There is another order which every Christian should observe; namely, the proportional order. There are certain duties which to the uninstructed appear to conflict with each other. How far am I to observe the first table; how far the second? Sometimes my duty to God may cross the track of my duty to my parents, or to my master; what course then will be right? How far shall I go in either road without sin, and where shall I halt without being guilty of omission one way or the other? All Christians should endeavour so to balance their lives that there shall not be an excess of one virtue and a deficiency of another. Alas! have we not known professors whose graces in one department have been so apparent as to become glaring, while the absence of graces has been lamentably manifest. Courage some will have till they are rude, and coarse, and intrusive; modesty will rule in others till they are cowardly and pliable. Not a few are so full of love that their talk is sickening with cant expressions, disgusting to honest minds; while others are so faithful that they see faults which do not exist; while a third class are so tender that for the most glaring vice they make apologies, and sin goes unrebuked in their presence. The character of our Lord was such that no one virtue has undue preponderance. Take Peter, and there is a prominent feature peculiar to himself; one quality attracts you. Take John, and there is a lovely trait in his character which at once chains you, and his other graces are unobserved. But take the life of the blessed Jesus, and it shall perplex you to discover what virtue shines with purest radiance. His character is like the lovely countenance of a classic beauty, in which every single feature is so in exact harmony with all the rest, that when you have gazed upon it, you are struck with a sense of general beauty, but you do not remark upon the flashing eye, or chiselled nose, or the coral lips: an undivided impression of harmony remains upon your mind. Such a character should each of us strive after, a mingling of all perfections to make up one perfection; a combining of all the sweet spices to make up a rare perfume, such as only God’s Holy Spirit itself can make, but such as God accepts wherever he discovers it. May we have grace then to keep the proportions of the virtues; and remember this can only become ours by waiting upon God with daily prayer, crying evermore, “Order my steps in thy word.”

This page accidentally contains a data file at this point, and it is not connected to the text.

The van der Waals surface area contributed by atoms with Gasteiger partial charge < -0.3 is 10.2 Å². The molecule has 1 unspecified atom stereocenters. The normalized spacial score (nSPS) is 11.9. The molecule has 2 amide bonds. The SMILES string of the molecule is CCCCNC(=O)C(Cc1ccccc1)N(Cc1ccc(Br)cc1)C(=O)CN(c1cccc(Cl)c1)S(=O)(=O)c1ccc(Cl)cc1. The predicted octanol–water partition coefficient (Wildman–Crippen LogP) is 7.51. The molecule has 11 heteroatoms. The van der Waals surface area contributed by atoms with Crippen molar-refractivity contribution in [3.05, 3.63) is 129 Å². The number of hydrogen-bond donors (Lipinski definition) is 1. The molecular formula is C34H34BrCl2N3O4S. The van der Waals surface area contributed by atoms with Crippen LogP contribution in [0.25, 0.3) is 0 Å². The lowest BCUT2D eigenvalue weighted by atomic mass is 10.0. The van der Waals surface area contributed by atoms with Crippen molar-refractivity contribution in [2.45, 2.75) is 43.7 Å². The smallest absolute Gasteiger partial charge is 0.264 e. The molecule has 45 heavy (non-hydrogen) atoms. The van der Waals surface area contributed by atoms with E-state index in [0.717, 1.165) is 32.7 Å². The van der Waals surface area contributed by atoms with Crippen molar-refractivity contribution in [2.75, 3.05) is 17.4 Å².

Another form of order is that of relation. We stand not in this world alone: we are all thecentres of circles, and innumerable lines intersect each other in the region of our hearts. Now, the believer should ask that his steps may be ordered in conformity to the relations which he bears to all things. Towards God what is the order of my life? To walk humbly with my God is my daily duty. O may God teach us this difficult virtue! Pride is inherent in us, and I suppose we shall never lay it aside till we undress for our last bed; but pride before God on the part of a sinful creature, must be a very abhorrent thing, and our souls should daily agonise after true humility towards the Most High. The Lord, moreover, deserves our love, our gratitude, and in consequence of our gratitude, our zeal, our daily service, our reverent homage, our loving consecration of spirit, soul, and body, to his cause. O that we did but live as in his sight, seeing him who is invisible. We are God’s creatures, God’s children, God’s servants, God’s elect, members of Christ’s body, Christ’s spouse: what manner of people ought we then to be? The Lord help us to live according to our relationship to himself.